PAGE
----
The women received an oral daily dose of 1010 colony?forming units of L. reuteri 6475 or a placebo. Those receiving the probiotic were found to suffer less bone loss (based on tibia total volumetric bone mineral density) than the placebo group. The study authors stated, “[S]upplementation with L. reuteri 6475 should be further explored as a novel approach to prevent age?associated bone loss and osteoporosis.”3
A Chinese study published in 20174 highlighted the important role healthy gut bacteria plays for women contending with postmenopausal osteoporosis (PMO). The researchers suggested bone loss with respect to PMO is closely associated with the health of your immune system and your gut. They noted:5
“Probiotics prevent bone resorption by restoring intestinal microbial diversity, enhancing the intestinal epithelial barrier and normalizing aberrant host immune responses, as well as facilitating intestinal calcium absorption and the potential production of estrogen-like metabolites … Hence, the intestinal microbiota serves as a key factor in the pathogenesis of PMO and will also serve as a new target in the treatment of PMO.”
Probiotics Also Linked to Improved Heart Health
Researchers at Johns Hopkins University school of medicine suggest your gut bacteria not only influence your immune responses, metabolism and mood, but also your heart health.6 Jennifer Pluznick, Ph.D., assistant professor of physiology at the university, has been involved in a series of animal studies7,8,9 that suggest that during the process of eating metabolized chemicals from your gut bacteria activate receptors in your blood vessels to lower your blood pressure.
As such, Pluznick underscores the value of eating both probiotic and prebiotic foods. Yogurt, she notes, is a great example of a probiotic food. Foods high in prebiotics (nondigestible food ingredients that promote the growth of your beneficial gut bacteria) include asparagus, garlic, onions and sweet potatoes. While the blood pressure changes in mice have been significant, more research is needed to determine if the same effects take place in humans. Says Pluznick:10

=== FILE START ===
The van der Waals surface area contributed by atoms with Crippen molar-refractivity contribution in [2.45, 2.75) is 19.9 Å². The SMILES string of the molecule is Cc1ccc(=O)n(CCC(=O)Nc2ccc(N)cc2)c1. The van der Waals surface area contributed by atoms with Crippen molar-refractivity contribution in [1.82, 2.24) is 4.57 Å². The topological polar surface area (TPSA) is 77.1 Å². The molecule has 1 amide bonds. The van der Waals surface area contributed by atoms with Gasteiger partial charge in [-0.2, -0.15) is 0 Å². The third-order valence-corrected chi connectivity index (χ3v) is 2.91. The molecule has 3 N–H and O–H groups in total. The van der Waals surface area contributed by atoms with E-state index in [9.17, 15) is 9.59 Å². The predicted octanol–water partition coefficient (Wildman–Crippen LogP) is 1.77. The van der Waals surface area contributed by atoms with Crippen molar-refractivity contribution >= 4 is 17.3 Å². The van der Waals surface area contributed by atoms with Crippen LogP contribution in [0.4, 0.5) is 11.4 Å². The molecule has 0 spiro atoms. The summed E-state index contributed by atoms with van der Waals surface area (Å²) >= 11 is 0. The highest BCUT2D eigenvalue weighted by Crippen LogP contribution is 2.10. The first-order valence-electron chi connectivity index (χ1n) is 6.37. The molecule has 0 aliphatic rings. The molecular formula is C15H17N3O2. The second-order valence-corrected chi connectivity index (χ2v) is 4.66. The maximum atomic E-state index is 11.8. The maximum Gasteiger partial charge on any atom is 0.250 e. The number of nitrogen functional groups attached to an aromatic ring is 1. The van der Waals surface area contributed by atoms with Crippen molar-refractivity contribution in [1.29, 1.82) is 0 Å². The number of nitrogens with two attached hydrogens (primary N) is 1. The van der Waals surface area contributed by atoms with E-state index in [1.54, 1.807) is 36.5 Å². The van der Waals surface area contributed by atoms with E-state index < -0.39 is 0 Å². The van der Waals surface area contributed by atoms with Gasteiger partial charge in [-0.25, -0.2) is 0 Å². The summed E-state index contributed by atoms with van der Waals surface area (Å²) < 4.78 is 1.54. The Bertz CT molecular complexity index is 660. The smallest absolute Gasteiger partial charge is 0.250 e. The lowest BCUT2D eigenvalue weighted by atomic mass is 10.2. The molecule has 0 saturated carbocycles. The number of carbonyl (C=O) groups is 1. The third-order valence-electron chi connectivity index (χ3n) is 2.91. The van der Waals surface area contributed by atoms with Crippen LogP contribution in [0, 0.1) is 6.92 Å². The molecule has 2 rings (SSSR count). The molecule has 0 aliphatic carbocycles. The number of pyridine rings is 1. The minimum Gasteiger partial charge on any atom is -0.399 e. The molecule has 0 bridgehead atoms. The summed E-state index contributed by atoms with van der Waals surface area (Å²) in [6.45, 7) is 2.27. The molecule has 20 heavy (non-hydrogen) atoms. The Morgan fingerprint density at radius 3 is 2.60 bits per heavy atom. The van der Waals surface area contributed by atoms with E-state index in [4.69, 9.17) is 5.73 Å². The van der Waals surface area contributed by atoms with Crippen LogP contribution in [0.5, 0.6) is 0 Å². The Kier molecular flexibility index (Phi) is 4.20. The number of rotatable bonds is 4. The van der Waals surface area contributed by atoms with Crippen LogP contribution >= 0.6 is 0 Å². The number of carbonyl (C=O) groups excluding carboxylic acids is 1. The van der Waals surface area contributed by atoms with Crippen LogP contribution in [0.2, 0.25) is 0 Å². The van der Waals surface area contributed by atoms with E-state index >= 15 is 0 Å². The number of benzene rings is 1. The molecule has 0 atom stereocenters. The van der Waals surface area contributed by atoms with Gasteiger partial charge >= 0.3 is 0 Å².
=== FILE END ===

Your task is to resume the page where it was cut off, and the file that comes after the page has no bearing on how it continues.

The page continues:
“We know that there’s a symbiotic type of relationship between gut bacteria and their hosts … Certain chemicals the gut bacteria produce can alter blood pressure. We also know that when mice or rats or people have high blood pressure, the bacteria in their guts are different. Those things each reveal a piece of the puzzle. But we don’t have enough pieces to put the entire puzzle together yet.”
Research published in the European Heart Journal11 in July 2018 asserts a healthy gut microbiome may reduce the risk of arterial stiffness in women. Scientists from Kings College London, England, led by Cristina Menni, Ph.D., evaluated 617 women for arterial stiffness using carotid-femoral pulse wave velocity (PWV). They also analyzed fecal samples to determine each participant’s gut microbiome composition.
Menni and her team noted a negative correlation between PWV values and the diversity of the gut microbiome both on an overall basis as well as for seven specific types of bacteria — two of which belong to the Ruminococcaceae family. The study authors wrote, “Specific microbes, which have previously been shown to relate to lower risk of obesity, are also associated with lower risk of arterial stiffness, after adjusting for metabolic syndrome covariates.”12
About the outcomes, Pluznick said, “[T]here have been a number of studies over the past few years … that have … argued there’s definitely some sort of connection between the gut microbiota and blood pressure control in general.”13 Added Menni, “Given the possibility of modifying the gut microcomposition via diet and probiotic supplementation, this opens therapeutic avenues for reducing arterial stiffness targeting the gut microbiome.”14
Higher Intake of Vitamin K2 Boosts Women’s Health, Reduces Fractures in Children
Vitamin K is a fat-soluble vitamin well-known for its role in blood clotting. As you may know, there are two different kinds of vitamin K — each type providing a unique set of health benefits. Vitamin K1 is primarily responsible for blood clotting, whereas vitamin K2 works synergistically with calcium, magnesium and vitamin D to help maintain your bone, dental, heart and skin health, among other benefits.
Vitamin K2 also plays a role in supporting healthy immune function and suppressing genes that promote cancer, as well as boosting women’s health. About K2, Dr. Kate Rhéaume-Bleue, a naturopathic physician and author of “Vitamin K2 and the Calcium Paradox: How a Little-Known Vitamin Could Save Your Life,” said:15
“For the prevention of everything from wrinkles to cancer, vitamin K2 is the missing nutrient for women’s health. Most women don’t need a calcium supplement, but vitamin K2 will channel dietary calcium to the right places. And everyone is taking vitamin D, but without K2 we’re not getting all the benefits of vitamin D, and even risking harm from it.”